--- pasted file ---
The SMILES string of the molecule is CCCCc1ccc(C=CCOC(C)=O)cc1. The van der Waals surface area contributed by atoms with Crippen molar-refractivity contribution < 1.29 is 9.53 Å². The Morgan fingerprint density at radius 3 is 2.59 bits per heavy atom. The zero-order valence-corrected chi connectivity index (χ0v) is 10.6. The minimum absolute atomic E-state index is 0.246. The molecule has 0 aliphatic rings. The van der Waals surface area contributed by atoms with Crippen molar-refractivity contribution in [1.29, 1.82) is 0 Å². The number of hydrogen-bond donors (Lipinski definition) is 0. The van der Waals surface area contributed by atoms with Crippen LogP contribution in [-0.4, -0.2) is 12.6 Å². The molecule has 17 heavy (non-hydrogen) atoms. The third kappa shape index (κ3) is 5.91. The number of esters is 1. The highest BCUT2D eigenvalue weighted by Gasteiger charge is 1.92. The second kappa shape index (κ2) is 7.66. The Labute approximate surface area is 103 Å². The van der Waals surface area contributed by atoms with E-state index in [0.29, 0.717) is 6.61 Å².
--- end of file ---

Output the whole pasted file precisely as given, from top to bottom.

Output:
The SMILES string of the molecule is CCCCc1ccc(C=CCOC(C)=O)cc1. The van der Waals surface area contributed by atoms with Crippen molar-refractivity contribution < 1.29 is 9.53 Å². The Morgan fingerprint density at radius 3 is 2.59 bits per heavy atom. The zero-order valence-corrected chi connectivity index (χ0v) is 10.6. The minimum absolute atomic E-state index is 0.246. The molecule has 0 aliphatic rings. The van der Waals surface area contributed by atoms with Crippen molar-refractivity contribution in [1.29, 1.82) is 0 Å². The number of hydrogen-bond donors (Lipinski definition) is 0. The van der Waals surface area contributed by atoms with Crippen LogP contribution in [-0.4, -0.2) is 12.6 Å². The molecule has 17 heavy (non-hydrogen) atoms. The third kappa shape index (κ3) is 5.91. The number of esters is 1. The highest BCUT2D eigenvalue weighted by Gasteiger charge is 1.92. The second kappa shape index (κ2) is 7.66. The Labute approximate surface area is 103 Å². The van der Waals surface area contributed by atoms with E-state index in [0.29, 0.717) is 6.61 Å².